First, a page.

Lest all be doom and gloom, I'd like to point out two counterexamples, being
Entombed and Time of Conflict.  Both David Greenwood and Jason Allen have
been supporting the heck out of their respective new titles.  There was a
period for Entombed where we had six releases within 7 days to try and fix a
set of bugs introduced in a new feature.  David is creating an on-line
component for ToC.  Greenwood's games are of a complexity that dwarfs most
other offerings in the market, and Allen's reconception of the rogue-like
games is addictive and has lots of replay value.

Most important of all, both of these developers have created and nourished
vibrant communities around their games.  Participants are encouraged to
submit ideas, bug reports and suggestions for the direction of the games in
question, and we see those suggestions being implemented.  As an example, I
wrote a several-page initial review and wish list for ToC when I first got
it.  The most recent revision incorporates some of the more important items
on my wish list and hints David has given lead me to suspect that more are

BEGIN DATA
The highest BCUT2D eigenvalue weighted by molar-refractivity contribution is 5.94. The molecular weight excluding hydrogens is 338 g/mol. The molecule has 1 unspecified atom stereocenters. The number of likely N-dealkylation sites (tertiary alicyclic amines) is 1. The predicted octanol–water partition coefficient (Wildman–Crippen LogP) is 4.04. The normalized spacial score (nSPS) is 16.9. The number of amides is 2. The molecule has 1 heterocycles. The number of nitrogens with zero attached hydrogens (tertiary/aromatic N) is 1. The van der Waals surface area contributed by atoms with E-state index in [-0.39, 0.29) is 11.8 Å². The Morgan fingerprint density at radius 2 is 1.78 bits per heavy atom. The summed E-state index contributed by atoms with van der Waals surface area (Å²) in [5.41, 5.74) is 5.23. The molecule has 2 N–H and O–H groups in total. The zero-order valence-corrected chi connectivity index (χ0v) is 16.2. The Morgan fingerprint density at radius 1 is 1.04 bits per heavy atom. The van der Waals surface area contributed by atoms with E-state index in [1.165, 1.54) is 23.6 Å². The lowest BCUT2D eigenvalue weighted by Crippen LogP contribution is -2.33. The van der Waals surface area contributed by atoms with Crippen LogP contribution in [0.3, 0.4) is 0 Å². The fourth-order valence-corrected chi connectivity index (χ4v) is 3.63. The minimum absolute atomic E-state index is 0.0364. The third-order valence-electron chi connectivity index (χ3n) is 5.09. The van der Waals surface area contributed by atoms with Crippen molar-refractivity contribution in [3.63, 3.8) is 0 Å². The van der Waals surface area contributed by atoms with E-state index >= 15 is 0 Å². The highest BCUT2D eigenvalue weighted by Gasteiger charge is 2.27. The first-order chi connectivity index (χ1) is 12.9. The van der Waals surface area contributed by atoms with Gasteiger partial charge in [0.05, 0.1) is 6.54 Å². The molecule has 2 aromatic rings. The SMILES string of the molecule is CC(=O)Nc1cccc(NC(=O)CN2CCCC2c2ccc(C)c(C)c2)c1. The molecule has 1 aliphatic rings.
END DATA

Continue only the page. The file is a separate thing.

coming, as well as lots of cool stuff I never thought of.

I would hold these developers up as examples of what can be accomplished by
the canonical one-man shop.  Crowd-sourcing creative development, at least
to the extent of welcoming and taking the best of user input solves one part
of the problem.  Good and constant communications with the user base makes
users willing to be patient.

And lest those of us on the extreme fringe of complexity-seeking get too
complacent, remember that a lot of the sighted market is content with less
complex games too.  My wife, who is sighted would far rather play Bejeweled,
or Peggle than any FPS (they make her sick) or complex combat sim.  The
casual gaming market is every bit as important as the hard core market.
Does that mean devs may spend time on these games that they could be
spending on something more hard core?  Of course.  And rightly so from a
business perspective.

I get the sense that many devs create the games they have wanted to play,
rather than having a business plan that says, I'll corner this part of the
market with this title and go after the granny-gamers with this one and get
the hard-core teens with Blood and Iron XII.  Let's be real, this isn't
something you do for a living, it's a labor of love.

Still, it's a business and needs to conducted as such by those who wish to
charge for their efforts.  Then again, I haven't found a free game that has
held my interest for more than a few minutes, so I'll continue to
selectively buy what I like, and if the developer is willing to listen to my
thoughts, he or she will win my loyalty.  I've bought everything GMA
produced except the VIP mud client, which I just wouldn't use.  I will
continue this record as long as David keeps producing games.

        Christopher Bartlett

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